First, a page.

Just ask yourself the question, “What do I want?” Do it every day. I’ve said this before, and it’s still true. Every time I ask a coaching client this question, they say dreamily, “That’s a good question…” If you’re like me, asking yourself what you want goes against the grain-it feels selfish. Yet I’ve come to experience it as a clarifying question. It helps me discern what’s most important to me. The more I ask it, the more quickly that happens.
Mention money and the spiritual life in a sermon once a month. The whole sermon doesn’t have to be on that topic, but I’d be astounded if you couldn’t find a natural way to fit it in. If you focus on the lectionary gospel text, there’s a good chance you’ll see something. This will help normalize preaching about money for you and for your people.
Take thirty seconds and write a purpose for your day. I’ve been doing this, and I find it gets me out of feeling overwhelmed and on track almost instantly. It will also help you take your day off if you write a non-work purpose for that day. And if you take your day off rather than letting work spill into it, you’ll be more productive on the other days.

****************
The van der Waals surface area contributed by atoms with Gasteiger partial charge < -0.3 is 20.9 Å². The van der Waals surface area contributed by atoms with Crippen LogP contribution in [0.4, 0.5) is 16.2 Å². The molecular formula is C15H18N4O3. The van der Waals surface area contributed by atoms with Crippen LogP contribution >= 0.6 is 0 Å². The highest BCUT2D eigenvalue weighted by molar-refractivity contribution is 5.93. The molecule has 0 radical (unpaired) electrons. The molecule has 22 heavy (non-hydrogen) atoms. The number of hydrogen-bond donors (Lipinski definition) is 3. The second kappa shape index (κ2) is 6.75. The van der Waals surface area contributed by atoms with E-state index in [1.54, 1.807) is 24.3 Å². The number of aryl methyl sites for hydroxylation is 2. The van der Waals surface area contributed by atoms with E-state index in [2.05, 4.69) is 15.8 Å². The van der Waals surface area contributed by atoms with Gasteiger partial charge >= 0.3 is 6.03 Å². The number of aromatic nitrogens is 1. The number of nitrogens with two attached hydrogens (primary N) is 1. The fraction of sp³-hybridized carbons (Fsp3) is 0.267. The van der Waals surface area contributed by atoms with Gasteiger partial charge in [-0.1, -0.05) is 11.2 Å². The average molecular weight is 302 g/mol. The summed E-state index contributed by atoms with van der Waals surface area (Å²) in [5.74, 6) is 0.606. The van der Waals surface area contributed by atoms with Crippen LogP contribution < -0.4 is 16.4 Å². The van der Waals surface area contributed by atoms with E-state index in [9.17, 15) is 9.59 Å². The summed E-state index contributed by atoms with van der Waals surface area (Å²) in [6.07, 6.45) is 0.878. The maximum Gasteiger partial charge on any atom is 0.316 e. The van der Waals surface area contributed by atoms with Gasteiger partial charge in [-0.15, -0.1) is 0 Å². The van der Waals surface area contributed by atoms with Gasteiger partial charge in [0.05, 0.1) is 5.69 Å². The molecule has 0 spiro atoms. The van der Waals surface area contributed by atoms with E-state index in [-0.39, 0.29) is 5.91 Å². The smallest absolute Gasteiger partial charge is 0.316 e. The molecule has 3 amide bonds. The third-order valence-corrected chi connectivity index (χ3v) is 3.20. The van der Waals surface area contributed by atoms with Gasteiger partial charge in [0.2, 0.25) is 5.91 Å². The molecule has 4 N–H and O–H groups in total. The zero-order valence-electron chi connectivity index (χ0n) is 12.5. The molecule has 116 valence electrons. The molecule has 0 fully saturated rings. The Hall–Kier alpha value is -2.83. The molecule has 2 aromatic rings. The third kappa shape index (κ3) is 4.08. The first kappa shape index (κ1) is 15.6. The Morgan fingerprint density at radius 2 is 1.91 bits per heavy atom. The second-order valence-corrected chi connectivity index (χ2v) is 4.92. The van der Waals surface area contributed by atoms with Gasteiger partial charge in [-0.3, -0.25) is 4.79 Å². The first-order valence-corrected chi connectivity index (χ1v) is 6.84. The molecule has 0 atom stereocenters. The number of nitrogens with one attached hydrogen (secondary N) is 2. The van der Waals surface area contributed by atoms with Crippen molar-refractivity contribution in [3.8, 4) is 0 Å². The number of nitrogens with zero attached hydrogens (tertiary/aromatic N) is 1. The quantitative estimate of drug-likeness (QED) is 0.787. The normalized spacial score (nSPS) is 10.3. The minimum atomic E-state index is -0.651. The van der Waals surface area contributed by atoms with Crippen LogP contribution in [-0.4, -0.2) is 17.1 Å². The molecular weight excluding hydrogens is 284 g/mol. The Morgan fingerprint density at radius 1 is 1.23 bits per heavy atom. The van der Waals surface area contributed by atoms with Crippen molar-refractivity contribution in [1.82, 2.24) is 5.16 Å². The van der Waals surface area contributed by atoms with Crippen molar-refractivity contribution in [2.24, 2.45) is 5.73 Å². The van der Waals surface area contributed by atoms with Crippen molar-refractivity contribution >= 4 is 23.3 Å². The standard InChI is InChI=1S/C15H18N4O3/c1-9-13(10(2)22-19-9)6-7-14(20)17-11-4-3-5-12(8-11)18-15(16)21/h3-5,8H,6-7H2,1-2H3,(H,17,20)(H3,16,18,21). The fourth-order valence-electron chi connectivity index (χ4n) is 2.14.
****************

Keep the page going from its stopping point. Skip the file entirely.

Each week, talk to a key leader about something not related to church. Find out how they are doing. It doesn’t have to take an hour – a 15-minute phone call will do it. This is valuable in itself, and it will also help strengthen your leadership. No relationships, no leadership – and relating to significant lay leaders is particularly important for pastors
Read at least a few verses of Scripture that are not related to Sunday’s sermon. (You can try this practice if you like.) If you want to take it further, you could do a brief study on it. You only need a few minutes to make a real difference, and spending only minutes on it daily will help you keep it up over time.
Read your next newsletter aloud before you send it in. I did it with this article, and it helped. You’ll find something to improve, guaranteed.